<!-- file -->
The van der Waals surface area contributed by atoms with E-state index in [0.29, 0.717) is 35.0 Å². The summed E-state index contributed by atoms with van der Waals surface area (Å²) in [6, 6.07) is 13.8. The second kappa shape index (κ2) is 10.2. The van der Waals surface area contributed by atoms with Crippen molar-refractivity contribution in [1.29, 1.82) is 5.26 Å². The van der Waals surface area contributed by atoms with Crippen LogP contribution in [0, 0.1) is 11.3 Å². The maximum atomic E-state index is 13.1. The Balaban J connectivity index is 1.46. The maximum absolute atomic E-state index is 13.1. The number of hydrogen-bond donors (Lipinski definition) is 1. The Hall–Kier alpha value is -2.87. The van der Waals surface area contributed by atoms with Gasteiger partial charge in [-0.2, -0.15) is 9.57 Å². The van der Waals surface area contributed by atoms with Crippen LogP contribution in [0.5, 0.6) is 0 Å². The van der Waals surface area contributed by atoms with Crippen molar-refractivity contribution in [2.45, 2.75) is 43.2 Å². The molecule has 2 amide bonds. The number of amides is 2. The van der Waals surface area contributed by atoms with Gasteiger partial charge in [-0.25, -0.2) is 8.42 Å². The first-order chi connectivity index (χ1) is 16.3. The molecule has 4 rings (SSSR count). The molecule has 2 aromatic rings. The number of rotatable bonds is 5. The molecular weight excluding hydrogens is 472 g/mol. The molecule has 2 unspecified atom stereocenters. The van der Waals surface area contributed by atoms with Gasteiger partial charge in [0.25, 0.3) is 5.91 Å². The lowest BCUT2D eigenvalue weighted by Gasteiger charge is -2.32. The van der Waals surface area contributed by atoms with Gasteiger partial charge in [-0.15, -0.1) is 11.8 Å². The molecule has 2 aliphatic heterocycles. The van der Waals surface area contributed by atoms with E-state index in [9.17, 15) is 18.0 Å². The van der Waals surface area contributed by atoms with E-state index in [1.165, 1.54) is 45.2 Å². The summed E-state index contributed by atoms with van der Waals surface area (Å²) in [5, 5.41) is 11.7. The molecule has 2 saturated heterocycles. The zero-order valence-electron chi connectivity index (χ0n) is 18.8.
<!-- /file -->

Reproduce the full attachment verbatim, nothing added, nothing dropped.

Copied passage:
The van der Waals surface area contributed by atoms with E-state index in [0.29, 0.717) is 35.0 Å². The summed E-state index contributed by atoms with van der Waals surface area (Å²) in [6, 6.07) is 13.8. The second kappa shape index (κ2) is 10.2. The van der Waals surface area contributed by atoms with Crippen molar-refractivity contribution in [1.29, 1.82) is 5.26 Å². The van der Waals surface area contributed by atoms with Crippen LogP contribution in [0, 0.1) is 11.3 Å². The maximum atomic E-state index is 13.1. The Balaban J connectivity index is 1.46. The maximum absolute atomic E-state index is 13.1. The number of hydrogen-bond donors (Lipinski definition) is 1. The Hall–Kier alpha value is -2.87. The van der Waals surface area contributed by atoms with Gasteiger partial charge in [-0.2, -0.15) is 9.57 Å². The van der Waals surface area contributed by atoms with Crippen LogP contribution in [0.5, 0.6) is 0 Å². The van der Waals surface area contributed by atoms with Crippen molar-refractivity contribution in [2.45, 2.75) is 43.2 Å². The molecule has 2 amide bonds. The number of amides is 2. The van der Waals surface area contributed by atoms with Gasteiger partial charge in [-0.25, -0.2) is 8.42 Å². The first-order chi connectivity index (χ1) is 16.3. The molecule has 4 rings (SSSR count). The molecule has 2 aromatic rings. The number of rotatable bonds is 5. The molecular weight excluding hydrogens is 472 g/mol. The molecule has 2 unspecified atom stereocenters. The van der Waals surface area contributed by atoms with Gasteiger partial charge in [0.25, 0.3) is 5.91 Å². The lowest BCUT2D eigenvalue weighted by Gasteiger charge is -2.32. The van der Waals surface area contributed by atoms with Gasteiger partial charge in [-0.15, -0.1) is 11.8 Å². The molecule has 2 aliphatic heterocycles. The van der Waals surface area contributed by atoms with E-state index in [9.17, 15) is 18.0 Å². The van der Waals surface area contributed by atoms with E-state index in [1.165, 1.54) is 45.2 Å². The summed E-state index contributed by atoms with van der Waals surface area (Å²) in [5, 5.41) is 11.7. The molecule has 2 saturated heterocycles. The zero-order valence-electron chi connectivity index (χ0n) is 18.8.